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Legislative Assembly for the ACT: 1996 Week 8 Hansard (26 June) . . Page.. 2198..


GUNGAHLIN DEVELOPMENT AUTHORITY BILL 1996 [COGNATE BILL:

GUNGAHLIN DEVELOPMENT AUTHORITY
(CONSEQUENTIAL PROVISIONS) BILL 1996]

Debate resumed from 18 June 1996, on motion by Mr De Domenico:

That this Bill be agreed to in principle.

MR SPEAKER: Is it the wish of the Assembly to debate this order of the day concurrently with the Gungahlin Development Authority (Consequential Provisions) Bill 1996? There being no objection, that course will be followed. I remind members that in debating order of the day No. 4 they may also address their remarks to order of the day No. 5.

MR WOOD (5.01): Mr Speaker, the Opposition will be supporting this Bill, but we will be proposing some amendments along the way. I believe all members have had the opportunity to see those. This Bill is just another step in a very long process to deliver a first-class town centre to the people of Gungahlin, in particular, and to all of Canberra. I would indicate that, if it turns out the way it looks as though it will, it will get my custom from all the way down in Tuggeranong, indeed. Let me tell you some of the history of this development. In the first instance, it was a totally new way of proceeding. Governments and agencies of government tend to put out discussion papers or an issues paper when there is a new project on the drawing board. They put ideas up first. That is the traditional way of proceeding. In this case, as we needed to develop this proposal, the Government went to the community with a blank sheet of paper. We said, "We have no preconceptions about this. It is up to you, the community, to tell us what you want". I remember the first session - I attended a number of the sessions - where we first included a discussion also of what we did not like about existing town centres. This was a new process. I think it has been a very successful one. In this case, I believe it has produced a result that people want.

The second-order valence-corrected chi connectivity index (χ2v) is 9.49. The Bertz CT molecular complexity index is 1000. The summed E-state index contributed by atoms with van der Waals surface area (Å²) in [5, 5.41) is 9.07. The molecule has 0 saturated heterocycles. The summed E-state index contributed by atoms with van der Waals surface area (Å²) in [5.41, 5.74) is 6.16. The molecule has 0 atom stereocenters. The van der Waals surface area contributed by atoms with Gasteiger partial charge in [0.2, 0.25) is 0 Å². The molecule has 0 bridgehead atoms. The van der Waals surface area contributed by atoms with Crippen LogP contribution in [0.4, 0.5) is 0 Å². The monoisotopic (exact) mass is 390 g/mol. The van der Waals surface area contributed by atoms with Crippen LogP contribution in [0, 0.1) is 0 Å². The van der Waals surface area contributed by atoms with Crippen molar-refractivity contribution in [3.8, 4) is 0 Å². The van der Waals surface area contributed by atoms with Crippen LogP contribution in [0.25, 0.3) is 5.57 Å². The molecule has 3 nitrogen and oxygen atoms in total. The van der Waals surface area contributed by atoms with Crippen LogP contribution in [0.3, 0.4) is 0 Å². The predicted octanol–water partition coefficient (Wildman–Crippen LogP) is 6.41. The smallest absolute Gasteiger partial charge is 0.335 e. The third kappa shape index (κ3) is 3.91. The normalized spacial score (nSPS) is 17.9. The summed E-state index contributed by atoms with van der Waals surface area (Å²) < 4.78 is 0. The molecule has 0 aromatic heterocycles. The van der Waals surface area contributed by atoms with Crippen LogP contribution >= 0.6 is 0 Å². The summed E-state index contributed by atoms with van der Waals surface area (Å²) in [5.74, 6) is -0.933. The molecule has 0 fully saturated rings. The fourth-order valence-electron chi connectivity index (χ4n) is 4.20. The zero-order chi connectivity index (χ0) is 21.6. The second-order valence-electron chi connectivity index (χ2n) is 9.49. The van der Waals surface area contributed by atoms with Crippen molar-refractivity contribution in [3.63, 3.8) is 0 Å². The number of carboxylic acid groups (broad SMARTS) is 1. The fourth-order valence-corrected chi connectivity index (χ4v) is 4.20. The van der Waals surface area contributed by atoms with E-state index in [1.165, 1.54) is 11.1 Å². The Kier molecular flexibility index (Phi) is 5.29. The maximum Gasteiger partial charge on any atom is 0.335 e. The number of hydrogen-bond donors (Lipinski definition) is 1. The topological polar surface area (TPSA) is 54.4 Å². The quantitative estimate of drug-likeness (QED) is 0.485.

My views at the time - I was the Minister, but I did not want to have a determining role in what the community wanted - were that we wanted something different; we did not want a replication of existing town centres. For example, you could stand in Woden Plaza and not know whether you were in Woden Plaza, Civic Centre, Belconnen, or the Hyperdome, on a smaller scale. I did not want a replication; I did not want to see - I remember the Greens talking about it the other day - the same stores everywhere I go. There is no variation. I hope that this model that has now been developed will see that we do not get a replication of existing centres. I did not want a monolithic enterprise, where the design and the control were under one regime, whether it was Lend Lease, Westfield or somebody else. I did not want that. I wanted something environmentally friendly, where you have a real street to be in and access to air-conditioned heat at times of the year like this. In particular, I did not want any one ownership. We wanted to avoid the problems that constantly come to the attention of members of this Assembly from the small traders in those town centres and sometimes the group centres. In particular, I did not want it to be isolated from the community. If you look at Woden, in particular, it is surrounded by major roads; it is remote from the community.


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